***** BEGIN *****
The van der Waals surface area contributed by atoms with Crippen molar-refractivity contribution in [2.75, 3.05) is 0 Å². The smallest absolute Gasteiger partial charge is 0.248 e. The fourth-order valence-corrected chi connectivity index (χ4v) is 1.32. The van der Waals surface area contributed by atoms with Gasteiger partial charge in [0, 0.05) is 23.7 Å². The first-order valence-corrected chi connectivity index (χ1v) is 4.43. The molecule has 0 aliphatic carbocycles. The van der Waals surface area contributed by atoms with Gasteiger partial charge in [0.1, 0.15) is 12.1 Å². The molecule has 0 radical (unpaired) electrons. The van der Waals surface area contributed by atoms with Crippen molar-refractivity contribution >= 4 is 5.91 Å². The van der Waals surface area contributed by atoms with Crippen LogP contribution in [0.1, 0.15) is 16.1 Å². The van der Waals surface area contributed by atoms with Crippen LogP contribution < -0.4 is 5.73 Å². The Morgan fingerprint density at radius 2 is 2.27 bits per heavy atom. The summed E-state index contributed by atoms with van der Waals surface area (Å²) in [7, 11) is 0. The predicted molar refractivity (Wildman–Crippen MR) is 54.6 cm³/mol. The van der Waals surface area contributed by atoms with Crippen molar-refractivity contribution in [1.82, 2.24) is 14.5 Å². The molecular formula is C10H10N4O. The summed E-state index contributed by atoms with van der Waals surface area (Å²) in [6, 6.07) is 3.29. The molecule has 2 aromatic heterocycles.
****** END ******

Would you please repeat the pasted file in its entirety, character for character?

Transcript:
The van der Waals surface area contributed by atoms with Crippen molar-refractivity contribution in [2.75, 3.05) is 0 Å². The smallest absolute Gasteiger partial charge is 0.248 e. The fourth-order valence-corrected chi connectivity index (χ4v) is 1.32. The van der Waals surface area contributed by atoms with Gasteiger partial charge in [0, 0.05) is 23.7 Å². The first-order valence-corrected chi connectivity index (χ1v) is 4.43. The molecule has 0 aliphatic carbocycles. The van der Waals surface area contributed by atoms with Gasteiger partial charge in [0.1, 0.15) is 12.1 Å². The molecule has 0 radical (unpaired) electrons. The van der Waals surface area contributed by atoms with Crippen molar-refractivity contribution >= 4 is 5.91 Å². The van der Waals surface area contributed by atoms with Crippen LogP contribution in [0.1, 0.15) is 16.1 Å². The van der Waals surface area contributed by atoms with Crippen LogP contribution < -0.4 is 5.73 Å². The Morgan fingerprint density at radius 2 is 2.27 bits per heavy atom. The summed E-state index contributed by atoms with van der Waals surface area (Å²) in [7, 11) is 0. The predicted molar refractivity (Wildman–Crippen MR) is 54.6 cm³/mol. The van der Waals surface area contributed by atoms with Crippen molar-refractivity contribution in [1.82, 2.24) is 14.5 Å². The molecular formula is C10H10N4O. The summed E-state index contributed by atoms with van der Waals surface area (Å²) in [6, 6.07) is 3.29. The molecule has 2 aromatic heterocycles.